Ronald A. Brisé
Ronald, your distinguished career has multiple examples of your leadership, what has been the biggest challenge you have faced or lesson you have learned?
I, like many in my generation, have had a diverse career path, which has led to many different opportunities. From teaching and coaching high school students, to running a start-up telecom with operations in several countries, along with serving the public as a city planning commissioner, legislator and utilities commissioner; my experience in leadership has been wide ranged. One important lesson I have learned is to listen with the intent of learning and to understand the facts and perspective from which they are being conveyed. Another lesson has been to get out of the safe zone. Between 2006 and 2008, we, at our telecom/technology company missed being an early adopter and provider of cloud computing services and a service similar to Netflix for Latin America and the Caribbean. Not playing it safe with these two opportunities would have definitely changed the trajectory of company.
Involved with the energy industry from a number of perspectives, do you believe Florida is in a better place today in energy efficiency than 10 years ago, for example?
Yes, I believe that Florida is in a better place than 10 years ago as it relates to energy efficiency. Technology has significantly advanced and consumers are making better choices without the need for the same level incentives. For example, consumers are able to manage their energy usage using their smartphones while at work.
Not many people know that you are a career educator and that you have two children of your own. What advice would you give to those students looking to forge a career in energy?
My advice to students is to be open to opportunities. Challenge yourself in as many different disciplines as you are able. Strengthen your critical thinking and analytical skills, and also work on becoming an agile and able communicator.
As a life-long proponent of diversity of thought, is it your opinion that enough progress has been made in diversifying the energy workforce?
There has been significant progress that has been made. Yet, there is a lot more work to be done in this area. It has always been my belief that to effectively provide a service, it is essential that the provider reflects the communities that are being served. This is of greatest importance at the decision making levels. I am specifically referring to the executive level and boards of directors. It is at these levels where the values, goals and strategies are developed, and the metrics for success are measured. I serve on the board of the National Utility Diversity Council, and we have developed Supplier Diversity Toolkit which is an online tool that allows suppliers to gain intelligence about the energy market in a state and provides access to information on how to engage with the utilities. We are currently launching another toolkit in collaboration with the Department of Energy, NARUC, HBCUs and other minority serving institutions. The purpose of the collaborations will be to connect energy and utility companies with colleges and universities to align curriculum to reflect the current and future workforce needs. This toolkit will also be available to students to help them identify institutions that will support their interest in pursuing higher education.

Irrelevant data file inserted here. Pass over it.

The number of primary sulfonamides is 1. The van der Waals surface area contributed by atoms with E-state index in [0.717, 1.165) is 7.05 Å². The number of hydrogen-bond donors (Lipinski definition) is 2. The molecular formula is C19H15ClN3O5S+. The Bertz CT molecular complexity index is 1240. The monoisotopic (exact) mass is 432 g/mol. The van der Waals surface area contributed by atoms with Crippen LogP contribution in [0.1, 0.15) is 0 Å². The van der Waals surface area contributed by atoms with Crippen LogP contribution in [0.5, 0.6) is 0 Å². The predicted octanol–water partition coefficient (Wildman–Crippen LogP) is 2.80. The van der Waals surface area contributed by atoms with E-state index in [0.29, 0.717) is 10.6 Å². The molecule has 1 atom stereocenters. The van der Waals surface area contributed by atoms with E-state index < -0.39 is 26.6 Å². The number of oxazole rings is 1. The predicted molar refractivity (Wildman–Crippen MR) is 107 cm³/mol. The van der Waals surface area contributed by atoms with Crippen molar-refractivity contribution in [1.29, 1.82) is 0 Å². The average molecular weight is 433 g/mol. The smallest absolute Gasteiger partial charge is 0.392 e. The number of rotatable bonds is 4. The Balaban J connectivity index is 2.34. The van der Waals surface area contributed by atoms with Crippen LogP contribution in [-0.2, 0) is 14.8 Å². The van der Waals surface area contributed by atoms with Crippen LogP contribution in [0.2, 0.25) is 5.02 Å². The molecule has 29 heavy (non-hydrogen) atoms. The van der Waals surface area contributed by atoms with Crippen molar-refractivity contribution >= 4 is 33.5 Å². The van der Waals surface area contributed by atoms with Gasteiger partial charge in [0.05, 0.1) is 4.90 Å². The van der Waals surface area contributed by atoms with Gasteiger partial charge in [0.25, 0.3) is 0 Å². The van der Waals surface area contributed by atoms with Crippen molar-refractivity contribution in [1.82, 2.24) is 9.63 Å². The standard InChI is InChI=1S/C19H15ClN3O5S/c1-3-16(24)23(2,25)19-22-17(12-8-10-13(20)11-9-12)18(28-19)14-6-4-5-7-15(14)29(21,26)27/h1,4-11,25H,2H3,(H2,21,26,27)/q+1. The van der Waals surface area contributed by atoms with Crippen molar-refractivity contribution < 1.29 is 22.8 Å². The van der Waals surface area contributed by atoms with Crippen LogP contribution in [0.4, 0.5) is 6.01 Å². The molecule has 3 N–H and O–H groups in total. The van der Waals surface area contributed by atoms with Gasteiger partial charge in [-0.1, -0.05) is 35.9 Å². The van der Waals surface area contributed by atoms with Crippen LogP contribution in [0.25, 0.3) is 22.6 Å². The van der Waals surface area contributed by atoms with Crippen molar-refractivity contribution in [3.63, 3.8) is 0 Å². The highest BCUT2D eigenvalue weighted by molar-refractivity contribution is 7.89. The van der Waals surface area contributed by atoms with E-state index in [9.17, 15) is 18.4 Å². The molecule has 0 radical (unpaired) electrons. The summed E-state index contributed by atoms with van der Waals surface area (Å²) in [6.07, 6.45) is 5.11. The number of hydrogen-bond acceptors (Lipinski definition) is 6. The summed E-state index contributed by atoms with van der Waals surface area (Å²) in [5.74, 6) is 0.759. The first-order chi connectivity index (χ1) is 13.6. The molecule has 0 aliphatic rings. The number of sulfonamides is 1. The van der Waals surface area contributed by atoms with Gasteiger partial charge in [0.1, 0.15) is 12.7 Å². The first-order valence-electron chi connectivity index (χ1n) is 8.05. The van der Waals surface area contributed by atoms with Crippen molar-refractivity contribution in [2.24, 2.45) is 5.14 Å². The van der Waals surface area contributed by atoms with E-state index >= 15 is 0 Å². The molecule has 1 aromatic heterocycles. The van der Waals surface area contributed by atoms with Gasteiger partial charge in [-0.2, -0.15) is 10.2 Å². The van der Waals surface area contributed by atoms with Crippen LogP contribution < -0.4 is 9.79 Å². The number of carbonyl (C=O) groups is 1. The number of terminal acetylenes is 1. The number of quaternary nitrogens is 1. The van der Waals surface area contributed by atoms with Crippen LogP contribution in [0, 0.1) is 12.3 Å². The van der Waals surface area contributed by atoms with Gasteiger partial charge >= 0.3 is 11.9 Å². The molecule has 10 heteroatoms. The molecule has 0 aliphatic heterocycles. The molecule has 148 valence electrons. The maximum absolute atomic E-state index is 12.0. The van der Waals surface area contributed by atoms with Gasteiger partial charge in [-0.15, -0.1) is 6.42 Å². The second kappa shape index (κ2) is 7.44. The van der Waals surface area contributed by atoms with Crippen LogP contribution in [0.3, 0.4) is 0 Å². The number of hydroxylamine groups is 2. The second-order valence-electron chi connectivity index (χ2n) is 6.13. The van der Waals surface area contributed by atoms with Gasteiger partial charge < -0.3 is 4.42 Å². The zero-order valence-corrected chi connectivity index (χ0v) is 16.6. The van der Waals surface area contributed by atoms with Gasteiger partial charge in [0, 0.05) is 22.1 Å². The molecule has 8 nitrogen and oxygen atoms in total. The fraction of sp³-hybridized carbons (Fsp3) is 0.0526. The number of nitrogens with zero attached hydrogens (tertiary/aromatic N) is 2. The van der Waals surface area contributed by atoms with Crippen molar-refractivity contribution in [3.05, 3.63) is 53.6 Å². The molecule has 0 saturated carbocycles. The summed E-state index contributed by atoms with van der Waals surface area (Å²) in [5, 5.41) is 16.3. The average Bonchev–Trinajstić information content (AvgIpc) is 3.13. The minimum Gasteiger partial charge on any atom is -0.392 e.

You’ve recently been appointed to Florida’s first Blockchain Task Force and you’ve been selected to chair the committee. Do you see a place where the information you receive or recommendations that you generate will impact the energy industry? If so, please elaborate.
I am grateful and honored to have been appointed to Florida’s Blockchain Taskforce by CFO Patronis and subsequently elected chair by my colleagues on the taskforce. Blockchain has the capability of being transformational in many ways. There are clearly opportunities to employ this technology within the energy industry. When you consider the components of blockchain technology, the ledger, smart contracts and currency, the application of some of the components can revolutionize how the industry’s ability more precisely validates data coming from a distributed energy grid. As the energy generation decentralizes with the inclusion of more renewable resources blockchain will be able to uniquely support energy, environmental and commodity trading with real-time settlement and reconciliation.
As a former Chairman of the Florida’s Public Service Commission, a former member of the Florida Legislature, and now a government affairs consultant with Gunster, you have worked tirelessly to ensure that work ethic and good results earn people a “seat at the table.” For those professionals working hard toward greater leadership positions, what advice would you give them to remain motivated?Continue to work hard and develop meaningful relationships with your colleagues both within and outside of your company. Mentor and sponsor others as well as seek out your own mentor and sponsor. There are many opportunities; however, you must take the initiative to seek them out.
Who are the champions in your life and how do they inspire you?
My parents are my champions for simply believing in me and also investing in my future at an early age. Their belief in me provided me with the foundational belief that I can achieve whatever I set my mind to.